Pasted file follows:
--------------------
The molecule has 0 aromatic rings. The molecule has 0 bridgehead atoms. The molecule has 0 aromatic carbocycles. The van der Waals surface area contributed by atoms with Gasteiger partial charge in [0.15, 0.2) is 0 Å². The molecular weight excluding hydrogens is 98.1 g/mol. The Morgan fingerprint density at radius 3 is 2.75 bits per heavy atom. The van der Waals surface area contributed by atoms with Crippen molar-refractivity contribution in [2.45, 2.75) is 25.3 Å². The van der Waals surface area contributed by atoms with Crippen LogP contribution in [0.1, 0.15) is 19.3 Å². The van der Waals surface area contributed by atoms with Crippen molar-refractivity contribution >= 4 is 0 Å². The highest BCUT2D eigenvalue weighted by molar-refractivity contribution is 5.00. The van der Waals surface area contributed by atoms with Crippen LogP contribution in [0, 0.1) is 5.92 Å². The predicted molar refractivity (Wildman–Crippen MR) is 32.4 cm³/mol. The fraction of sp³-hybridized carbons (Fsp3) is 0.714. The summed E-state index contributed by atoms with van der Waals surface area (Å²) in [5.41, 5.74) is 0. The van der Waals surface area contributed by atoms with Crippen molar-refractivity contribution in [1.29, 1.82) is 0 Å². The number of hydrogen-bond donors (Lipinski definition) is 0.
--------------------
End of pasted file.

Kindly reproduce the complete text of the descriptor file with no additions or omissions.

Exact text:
The molecule has 0 aromatic rings. The molecule has 0 bridgehead atoms. The molecule has 0 aromatic carbocycles. The van der Waals surface area contributed by atoms with Gasteiger partial charge in [0.15, 0.2) is 0 Å². The molecular weight excluding hydrogens is 98.1 g/mol. The Morgan fingerprint density at radius 3 is 2.75 bits per heavy atom. The van der Waals surface area contributed by atoms with Crippen molar-refractivity contribution in [2.45, 2.75) is 25.3 Å². The van der Waals surface area contributed by atoms with Crippen LogP contribution in [0.1, 0.15) is 19.3 Å². The van der Waals surface area contributed by atoms with Crippen molar-refractivity contribution >= 4 is 0 Å². The highest BCUT2D eigenvalue weighted by molar-refractivity contribution is 5.00. The van der Waals surface area contributed by atoms with Crippen LogP contribution in [0, 0.1) is 5.92 Å². The predicted molar refractivity (Wildman–Crippen MR) is 32.4 cm³/mol. The fraction of sp³-hybridized carbons (Fsp3) is 0.714. The summed E-state index contributed by atoms with van der Waals surface area (Å²) in [5.41, 5.74) is 0. The van der Waals surface area contributed by atoms with Crippen molar-refractivity contribution in [1.29, 1.82) is 0 Å². The number of hydrogen-bond donors (Lipinski definition) is 0.